Former Dozier student speaks out on decision | News

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Former Dozier student speaks out on decision

JACKSONVILLE, Fla. -- The Arthur G. Dozier School for boys officially closed June, 2011, but still open are the many chapters to its dark history.

"Finally the truth is going to come out," said Roger Kiser. 

Kiser, founder of the organization White House Boys, is a former student at the Arthur G. Dozier school for boys. He remembers what he said the day after his first beating.

"I was beaten bloody and I said one day I'm gonna come back and report what you people are doing,' said Kiser.

It is a promise he has kept. For the past two decades Kiser has spent his time and his money exposing the horror of the reform school. 

"I put everything I had into this," said Kiser. "I don't regret for one minute that I did it, I'd do it again."

Kiser was in the audience when Governor Rick Scott and Cabinet members gave a University of South Florida team the approval to exhume the marked and unmarked graves of 100 children.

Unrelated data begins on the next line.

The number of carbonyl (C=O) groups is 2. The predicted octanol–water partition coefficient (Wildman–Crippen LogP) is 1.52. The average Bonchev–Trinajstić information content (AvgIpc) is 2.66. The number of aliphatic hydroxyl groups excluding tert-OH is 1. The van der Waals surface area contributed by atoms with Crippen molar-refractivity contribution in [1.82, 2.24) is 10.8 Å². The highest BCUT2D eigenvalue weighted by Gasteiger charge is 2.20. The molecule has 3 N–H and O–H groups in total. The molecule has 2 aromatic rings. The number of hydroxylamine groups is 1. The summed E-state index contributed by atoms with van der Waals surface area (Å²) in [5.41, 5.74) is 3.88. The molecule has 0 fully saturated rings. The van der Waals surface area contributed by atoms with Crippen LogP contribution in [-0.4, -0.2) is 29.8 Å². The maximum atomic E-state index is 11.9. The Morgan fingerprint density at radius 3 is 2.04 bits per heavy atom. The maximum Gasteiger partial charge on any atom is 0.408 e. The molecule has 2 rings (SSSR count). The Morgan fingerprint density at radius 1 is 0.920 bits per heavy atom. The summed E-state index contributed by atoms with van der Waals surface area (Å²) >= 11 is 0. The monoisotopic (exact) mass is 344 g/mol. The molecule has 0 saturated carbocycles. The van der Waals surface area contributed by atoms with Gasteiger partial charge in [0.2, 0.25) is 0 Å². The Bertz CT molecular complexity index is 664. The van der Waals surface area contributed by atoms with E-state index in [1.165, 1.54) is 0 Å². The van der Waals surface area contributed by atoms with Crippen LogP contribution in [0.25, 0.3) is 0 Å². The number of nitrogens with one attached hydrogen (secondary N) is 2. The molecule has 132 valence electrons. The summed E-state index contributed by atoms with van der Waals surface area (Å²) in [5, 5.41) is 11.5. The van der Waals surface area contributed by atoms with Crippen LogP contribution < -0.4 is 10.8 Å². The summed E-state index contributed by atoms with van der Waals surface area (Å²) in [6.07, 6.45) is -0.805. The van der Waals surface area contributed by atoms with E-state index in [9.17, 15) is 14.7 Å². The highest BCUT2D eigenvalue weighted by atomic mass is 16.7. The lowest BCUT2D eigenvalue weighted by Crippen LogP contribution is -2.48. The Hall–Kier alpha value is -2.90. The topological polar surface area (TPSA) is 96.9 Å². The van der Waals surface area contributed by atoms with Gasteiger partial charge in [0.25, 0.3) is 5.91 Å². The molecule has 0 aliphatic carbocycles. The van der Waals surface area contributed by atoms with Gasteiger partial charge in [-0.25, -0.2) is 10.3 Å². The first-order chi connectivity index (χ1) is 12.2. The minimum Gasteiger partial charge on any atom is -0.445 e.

Kiser called it a step forward to closure.

"We've pushed to get the train to the top of the mountain," he said. "This morning the train went over and the truth will be known."

The USF team has one year to complete the project.

"When it is all done, after they locate whatever families they can, they will take the remains of the rest and give them a decent burial," said Kiser. "Everyone will have a headstone and they will be treated in a reverent and respectful manner."


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